South Africa’s second-largest oil refinery, Engen Refinery (Enref), in Durban, has undergone a planned maintenance outage that was completed last month. The outage started on July 9 and, on August 8, Enref’s mainstream units were fully online, while the remaining units underwent a staggered start-up from August 10 to 30.
Enref delivers a significant portion of South Africa’s fuel requirements, processing up to 125 000 bbl/d of crude oil. The plant has a wide product pallet that includes automotive, industrial, aviation and marine fuels, bitumen, lubricants, as well as a range of chemicals and solvents.
Maintenance is a statutory inspection requirement that involves the opening, cleaning, inspection and repair of large volumes of equipment, says Enref lead turnaround planner Sundress Naidoo.
Maintenance includes statutory inspection, removing and replacing catalysts, piping and vessel repairs, and removing old equipment. Naidoo says other equipment is enhanced through equipment modification.
Enref GM Jehan Zaib notes that the company conducts a maintenance outage every year and conducts a full turnaround every three years. “Routine shutdowns are essential for the safe and reliable operation of the facility, which is essential in ensuring security of product supply for the country,” he says.
To ensure minimal impact on fuel supply, South Africa’s competing fuel producers confer about their maintenance schedules to provide a steady supply of fuel during the various outages, to ensure that there is surplus stock for the duration of the maintenance outage.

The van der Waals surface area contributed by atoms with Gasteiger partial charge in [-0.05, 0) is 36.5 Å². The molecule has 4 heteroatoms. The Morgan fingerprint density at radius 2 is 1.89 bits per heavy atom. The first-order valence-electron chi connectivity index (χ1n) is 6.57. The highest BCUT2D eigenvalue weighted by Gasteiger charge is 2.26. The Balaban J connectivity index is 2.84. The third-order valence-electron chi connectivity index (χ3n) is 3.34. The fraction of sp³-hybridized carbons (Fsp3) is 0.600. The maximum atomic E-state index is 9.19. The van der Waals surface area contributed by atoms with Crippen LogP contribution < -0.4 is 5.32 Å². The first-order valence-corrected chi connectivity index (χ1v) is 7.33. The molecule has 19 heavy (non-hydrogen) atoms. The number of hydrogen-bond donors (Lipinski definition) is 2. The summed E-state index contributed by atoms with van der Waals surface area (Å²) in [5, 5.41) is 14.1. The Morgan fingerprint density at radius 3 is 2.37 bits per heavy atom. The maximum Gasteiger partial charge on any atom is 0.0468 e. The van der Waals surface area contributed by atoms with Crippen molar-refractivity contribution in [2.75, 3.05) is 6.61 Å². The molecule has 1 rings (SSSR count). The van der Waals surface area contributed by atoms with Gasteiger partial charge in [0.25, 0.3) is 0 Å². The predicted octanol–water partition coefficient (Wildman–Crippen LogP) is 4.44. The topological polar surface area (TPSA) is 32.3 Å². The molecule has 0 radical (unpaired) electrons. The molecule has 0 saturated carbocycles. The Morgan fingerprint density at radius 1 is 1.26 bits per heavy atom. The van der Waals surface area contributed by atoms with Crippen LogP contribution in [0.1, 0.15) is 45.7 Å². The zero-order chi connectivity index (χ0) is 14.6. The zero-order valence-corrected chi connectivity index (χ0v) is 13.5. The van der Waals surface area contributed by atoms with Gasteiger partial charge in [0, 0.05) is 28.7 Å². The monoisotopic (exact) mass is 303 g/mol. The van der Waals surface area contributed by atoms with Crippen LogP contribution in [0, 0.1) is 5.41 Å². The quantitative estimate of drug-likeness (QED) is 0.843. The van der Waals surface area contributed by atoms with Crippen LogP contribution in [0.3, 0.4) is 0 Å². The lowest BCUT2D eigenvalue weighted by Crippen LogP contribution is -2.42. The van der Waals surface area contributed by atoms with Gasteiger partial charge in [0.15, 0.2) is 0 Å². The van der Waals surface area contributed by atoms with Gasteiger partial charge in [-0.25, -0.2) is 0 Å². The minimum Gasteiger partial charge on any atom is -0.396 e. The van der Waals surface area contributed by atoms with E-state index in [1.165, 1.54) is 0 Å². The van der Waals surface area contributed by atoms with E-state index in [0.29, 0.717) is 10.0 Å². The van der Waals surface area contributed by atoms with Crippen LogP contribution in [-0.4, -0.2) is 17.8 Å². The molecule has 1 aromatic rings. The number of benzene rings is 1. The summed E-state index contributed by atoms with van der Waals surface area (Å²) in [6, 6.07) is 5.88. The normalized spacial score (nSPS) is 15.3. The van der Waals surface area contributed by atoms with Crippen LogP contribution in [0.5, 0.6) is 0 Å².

“Further, to ensure that we complete a maintenance outage on time and in full, there is increased traffic in the area as suppliers and contractors service the refinery. “We, however, do our utmost to keep any disruption to a minimum and have detailed planning schedules to mitigate any potential access and capacity issues,” explains Zaib.
He adds that yearly shutdowns assist Enref with its mission of continuing its anchoring job of supplying fuel and supporting economic activity.
Enref employs decontamination processes to clean the refinery’s various pipelines. In terms of technology for this maintenance outage, Engen upgraded to recognised high-performance project- management software Primevera P6, which has become standard practice in the industry.
Naidoo notes that a challenge faced throughout the maintenance conducted in July included an increase in the scope of work to be completed, as well as adverse weather. This, however, did not affect the maintenance schedule as Enref mitigated this challenge by identifying the most critical areas of required maintenance and allocating additional resources accordingly to adhere to the schedule.
Meanwhile, Naidoo says Enref will continue to engage with and invest in the local south Durban community through various social investment initiatives, in addition to its continued long-standing support of four Engen maths and science schools in the area, as well as the community orientated Engen Computer School.
“Moreover, in the coming months, we will establish a science lab and mobile library at two local schools and install fencing at another school. Engen will also make a cash donation to the KwaZulu-Natal Children’s Hospital,” concludes Naidoo.